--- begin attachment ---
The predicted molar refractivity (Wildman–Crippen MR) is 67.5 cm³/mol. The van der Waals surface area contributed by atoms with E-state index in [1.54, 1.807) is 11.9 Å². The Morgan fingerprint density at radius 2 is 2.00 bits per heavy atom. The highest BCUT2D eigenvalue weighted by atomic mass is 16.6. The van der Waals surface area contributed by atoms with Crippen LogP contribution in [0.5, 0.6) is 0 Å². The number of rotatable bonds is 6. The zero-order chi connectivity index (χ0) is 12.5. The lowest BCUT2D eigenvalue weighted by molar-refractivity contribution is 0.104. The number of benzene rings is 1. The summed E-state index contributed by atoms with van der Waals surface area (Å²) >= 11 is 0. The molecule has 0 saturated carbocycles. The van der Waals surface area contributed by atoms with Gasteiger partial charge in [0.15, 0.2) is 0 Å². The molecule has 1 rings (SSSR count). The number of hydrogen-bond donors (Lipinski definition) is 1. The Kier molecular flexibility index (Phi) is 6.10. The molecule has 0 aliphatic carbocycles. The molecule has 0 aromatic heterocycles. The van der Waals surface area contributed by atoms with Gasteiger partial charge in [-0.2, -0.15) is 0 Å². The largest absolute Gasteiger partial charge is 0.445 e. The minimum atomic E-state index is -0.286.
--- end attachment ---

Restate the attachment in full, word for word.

The predicted molar refractivity (Wildman–Crippen MR) is 67.5 cm³/mol. The van der Waals surface area contributed by atoms with E-state index in [1.54, 1.807) is 11.9 Å². The Morgan fingerprint density at radius 2 is 2.00 bits per heavy atom. The highest BCUT2D eigenvalue weighted by atomic mass is 16.6. The van der Waals surface area contributed by atoms with Crippen LogP contribution in [0.5, 0.6) is 0 Å². The number of rotatable bonds is 6. The zero-order chi connectivity index (χ0) is 12.5. The lowest BCUT2D eigenvalue weighted by molar-refractivity contribution is 0.104. The number of benzene rings is 1. The summed E-state index contributed by atoms with van der Waals surface area (Å²) >= 11 is 0. The molecule has 0 saturated carbocycles. The van der Waals surface area contributed by atoms with Gasteiger partial charge in [0.15, 0.2) is 0 Å². The molecule has 1 rings (SSSR count). The number of hydrogen-bond donors (Lipinski definition) is 1. The Kier molecular flexibility index (Phi) is 6.10. The molecule has 0 aliphatic carbocycles. The molecule has 0 aromatic heterocycles. The van der Waals surface area contributed by atoms with Gasteiger partial charge in [-0.2, -0.15) is 0 Å². The largest absolute Gasteiger partial charge is 0.445 e. The minimum atomic E-state index is -0.286.